Analysis: Shortage of top doctors forces rethink on consultant pay scales

A medical brain drain and problem recruiting to key posts has triggered a review of policy

Minister for Health James Reilly: fresh talks after Easter on pay for hospital consultants. Photograph: Gareth Chaney/ Collins

Minister for Health James Reilly: fresh talks after Easter on pay for hospital consultants. Photograph: Gareth Chaney/ Collins


The announcement by Minister for Health James Reilly yesterday of fresh talks after Easter on pay for hospital consultants is the first indication that the Government will probably have to revisit the significant cuts it imposed nearly two years ago.

The Coalition came into office hospital-consultant pay firmly in its sights. In autumn 2012, the Cabinet acted on the programme for government commitment and unilaterally introduced a 30 per cent pay cut for senior doctors taking up such posts from that point.

Following that cut the salary for new entrants ranged from €95,000 to €116,000 depending on the type of contract.

However, for the Government the unintended consequence was that it made these positions much less attractive at a time when Irish-trained medical graduates were in high demand abroad.

Over the past year or so, medical representative bodies such as the Irish Medical Organisation and the Irish Hospital Consultants’ Association (IHCA) argued that a brain drain was effectively under way. They maintained that Irish-based consultants and senior non-consultant doctors were opting to leave while those abroad were choosing to remain overseas.

It emerged in January that the Public Appointment Service had received no applications in relation to four recruitment campaigns last year in the areas of paediatric intensive-care medicine, geriatric medicine and radiology.

In January The Irish Times reported health management had received a report that recognised problems were emerging concerning retention of senior doctors and that that the HSE had suggested to Dr Reilly that the pay issue be reconsidered.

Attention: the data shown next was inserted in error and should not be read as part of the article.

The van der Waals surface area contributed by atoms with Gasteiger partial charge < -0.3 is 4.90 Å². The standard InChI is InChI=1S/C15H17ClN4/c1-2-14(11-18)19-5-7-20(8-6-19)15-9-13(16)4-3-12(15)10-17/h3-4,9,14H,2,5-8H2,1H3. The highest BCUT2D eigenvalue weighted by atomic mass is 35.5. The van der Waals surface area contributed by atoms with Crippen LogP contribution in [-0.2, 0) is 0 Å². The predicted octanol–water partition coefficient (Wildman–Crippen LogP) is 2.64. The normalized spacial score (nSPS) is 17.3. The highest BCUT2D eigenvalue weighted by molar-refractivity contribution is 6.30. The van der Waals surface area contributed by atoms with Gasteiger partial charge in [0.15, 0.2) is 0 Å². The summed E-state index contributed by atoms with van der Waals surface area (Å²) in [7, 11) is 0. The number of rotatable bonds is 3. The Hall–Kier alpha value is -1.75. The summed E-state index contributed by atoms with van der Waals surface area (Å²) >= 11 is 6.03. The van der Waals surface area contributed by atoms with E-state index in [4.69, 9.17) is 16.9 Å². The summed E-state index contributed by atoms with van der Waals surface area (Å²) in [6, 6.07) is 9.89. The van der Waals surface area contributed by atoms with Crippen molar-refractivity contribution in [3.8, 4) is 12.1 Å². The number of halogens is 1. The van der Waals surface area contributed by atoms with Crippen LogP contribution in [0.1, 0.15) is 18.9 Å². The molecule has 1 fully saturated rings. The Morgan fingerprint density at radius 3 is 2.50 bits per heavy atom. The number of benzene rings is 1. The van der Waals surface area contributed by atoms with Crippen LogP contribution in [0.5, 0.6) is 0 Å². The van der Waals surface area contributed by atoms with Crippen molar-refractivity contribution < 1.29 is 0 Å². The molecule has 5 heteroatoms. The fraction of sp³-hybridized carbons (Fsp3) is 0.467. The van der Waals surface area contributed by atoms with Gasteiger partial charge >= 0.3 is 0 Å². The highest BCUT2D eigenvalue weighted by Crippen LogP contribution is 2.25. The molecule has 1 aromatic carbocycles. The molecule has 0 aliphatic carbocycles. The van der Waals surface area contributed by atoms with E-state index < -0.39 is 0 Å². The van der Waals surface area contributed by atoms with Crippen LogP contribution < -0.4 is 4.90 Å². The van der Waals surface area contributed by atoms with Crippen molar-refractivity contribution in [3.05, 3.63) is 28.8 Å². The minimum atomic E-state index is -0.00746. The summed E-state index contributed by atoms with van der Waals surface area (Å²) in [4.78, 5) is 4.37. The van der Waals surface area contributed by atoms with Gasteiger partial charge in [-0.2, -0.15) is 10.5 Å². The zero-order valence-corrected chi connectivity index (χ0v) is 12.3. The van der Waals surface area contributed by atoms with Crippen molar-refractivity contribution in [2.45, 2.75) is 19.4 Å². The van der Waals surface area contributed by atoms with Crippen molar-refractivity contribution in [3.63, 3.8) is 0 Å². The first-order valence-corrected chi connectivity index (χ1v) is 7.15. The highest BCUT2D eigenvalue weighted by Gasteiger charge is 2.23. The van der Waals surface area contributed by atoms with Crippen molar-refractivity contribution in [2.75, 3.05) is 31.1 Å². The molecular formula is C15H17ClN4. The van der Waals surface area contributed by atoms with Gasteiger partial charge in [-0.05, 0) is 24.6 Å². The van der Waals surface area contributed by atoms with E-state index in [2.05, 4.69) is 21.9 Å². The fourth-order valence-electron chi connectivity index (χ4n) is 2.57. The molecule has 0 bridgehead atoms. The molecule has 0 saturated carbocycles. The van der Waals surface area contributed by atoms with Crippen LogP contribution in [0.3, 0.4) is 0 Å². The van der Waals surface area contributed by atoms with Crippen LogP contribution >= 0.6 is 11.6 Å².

The HSE proposed a revised scale for newly appointed consultants with greater experience or who had additional training.

Yesterday a strategic review group came to the same conclusion – that the lower pay rates in place for new consultants appointed after 2012 were acting as barrier to recruitment.

Haddington Road caveat

process on pay for new-entrant consultants is expected to be in train within weeks, with an aim of completion by July. However, one potential sticking point is that the proposed talks will take place within the context of the Haddington Road agreement to which the IHCA has to date declined to sign. If a change of heart is not forthcoming it may not be invited to attend.

Hospital consultants are some of the highest-paid staff in the public service. But it is not only those appointed after autumn 2012 who have seen their salaries reduced. Pay cuts were imposed on other consultants under the Haddington Road pact last year.

It remains to be seen whether any revision of pay rates and the introduction of other proposed reforms proposes by the working group will be sufficient to make Irish hospital positions more attractive for young doctors.